Saturday, May 30, 2015

If you have an annoying co-worker, try this

How can you find a way to get along with a co-worker you just don’t like?
How can you find a way to get along with a co-worker you just don’t like? iStockphoto

You find yourself suppressing an eye roll as soon as that one guy starts to speak in a meeting. You avoid walking past a colleague’s desk because you just don’t want to get sucked into a conversation with him or her. Every time you have to work on a project with a certain co-worker it ends in a disagreement and nobody is happy with the outcome. But you dream of the day you come into work and don’t feel frustrated, so how can you find a way to get along with a co-worker you just don’t like?

Here are five tips to improve workplace relationships with annoying people.

1. Pinpoint what you don’t like. “Try to get super-clear on the attributes of this person that are rubbing you the wrong way,” says Philadelphia-based executive coach and business strategist Irina Baranov. “Ask yourself what/who they might represent? Are they a reminder of someone from your past? Do they violate some of your own core values? Are they things that you're working on improving in yourself maybe?” Sometimes just by figuring out exactly what it is you don’t like about someone, it becomes easier to compartmentalize and realize it’s not the whole person you don’t like, and you can focus on the other, less grating aspects of their personality.

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  • 2. Seek common ground. Kelly Poulson, VP of Talent & Operations at Philly ad agency Allen & Gerritsen, suggests that you “suck it up and spend some time with them.” She says that if you get to know them as a person, and not just a colleague, “inevitably, you’ll be able to find things you’ve got in common. Maybe you’re both dog lovers? Watch the same reality show? Finding some common ground will make it easier to put yourself in that person’s shoes the next time they are driving you up a wall.”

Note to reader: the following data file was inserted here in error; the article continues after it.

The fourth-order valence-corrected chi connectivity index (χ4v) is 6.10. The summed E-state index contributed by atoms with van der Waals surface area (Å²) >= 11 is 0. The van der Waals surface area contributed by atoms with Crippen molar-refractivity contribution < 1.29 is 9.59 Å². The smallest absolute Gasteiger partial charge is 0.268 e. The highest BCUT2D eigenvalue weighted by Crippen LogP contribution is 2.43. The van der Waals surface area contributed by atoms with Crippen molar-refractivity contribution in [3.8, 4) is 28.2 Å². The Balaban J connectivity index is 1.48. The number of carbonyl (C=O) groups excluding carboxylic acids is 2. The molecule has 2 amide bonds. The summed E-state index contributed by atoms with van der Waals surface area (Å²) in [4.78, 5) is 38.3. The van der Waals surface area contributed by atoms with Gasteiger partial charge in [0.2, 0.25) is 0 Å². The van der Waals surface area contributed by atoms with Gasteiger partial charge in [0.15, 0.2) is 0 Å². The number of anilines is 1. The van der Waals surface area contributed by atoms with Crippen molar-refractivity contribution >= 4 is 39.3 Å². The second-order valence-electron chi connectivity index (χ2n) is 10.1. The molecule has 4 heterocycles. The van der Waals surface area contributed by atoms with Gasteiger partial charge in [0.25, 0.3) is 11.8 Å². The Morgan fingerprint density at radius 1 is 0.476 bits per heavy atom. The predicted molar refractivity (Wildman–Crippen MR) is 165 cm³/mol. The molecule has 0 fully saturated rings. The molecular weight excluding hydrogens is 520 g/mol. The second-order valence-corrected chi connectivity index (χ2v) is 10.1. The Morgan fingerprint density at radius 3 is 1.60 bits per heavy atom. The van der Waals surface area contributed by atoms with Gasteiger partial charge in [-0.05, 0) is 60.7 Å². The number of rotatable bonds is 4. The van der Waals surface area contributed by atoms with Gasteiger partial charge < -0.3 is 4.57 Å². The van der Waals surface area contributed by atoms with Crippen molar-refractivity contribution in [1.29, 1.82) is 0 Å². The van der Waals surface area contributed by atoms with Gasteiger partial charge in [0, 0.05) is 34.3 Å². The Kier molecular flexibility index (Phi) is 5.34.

3. Set boundaries. If some colleagues bother you because they ask too many personal questions or latches on to you during lunch breaks, let them know that they’re encroaching. Be friendly and polite, but explain that you’re not really comfortable mixing work and your personal life, or that you like to use your lunch to read or check in with the nanny. People often just don’t realize when they’re getting too chummy.

    4. Communicate on their terms. Poulson advises to figure out their communication style. She says to ask these two questions: Does this person prefer phone calls to emails? Will a five=minute chat end email chains for days? If there’s a way that makes it less annoying, do it.

    5. Just chill out. Decide you’re going to have a positive attitude, and then do what it takes to live up to it. Maybe you just need to be nicer to them and they won’t be as annoying. Or maybe you need to go to your mental happy place and think about kittens while they talk.

     


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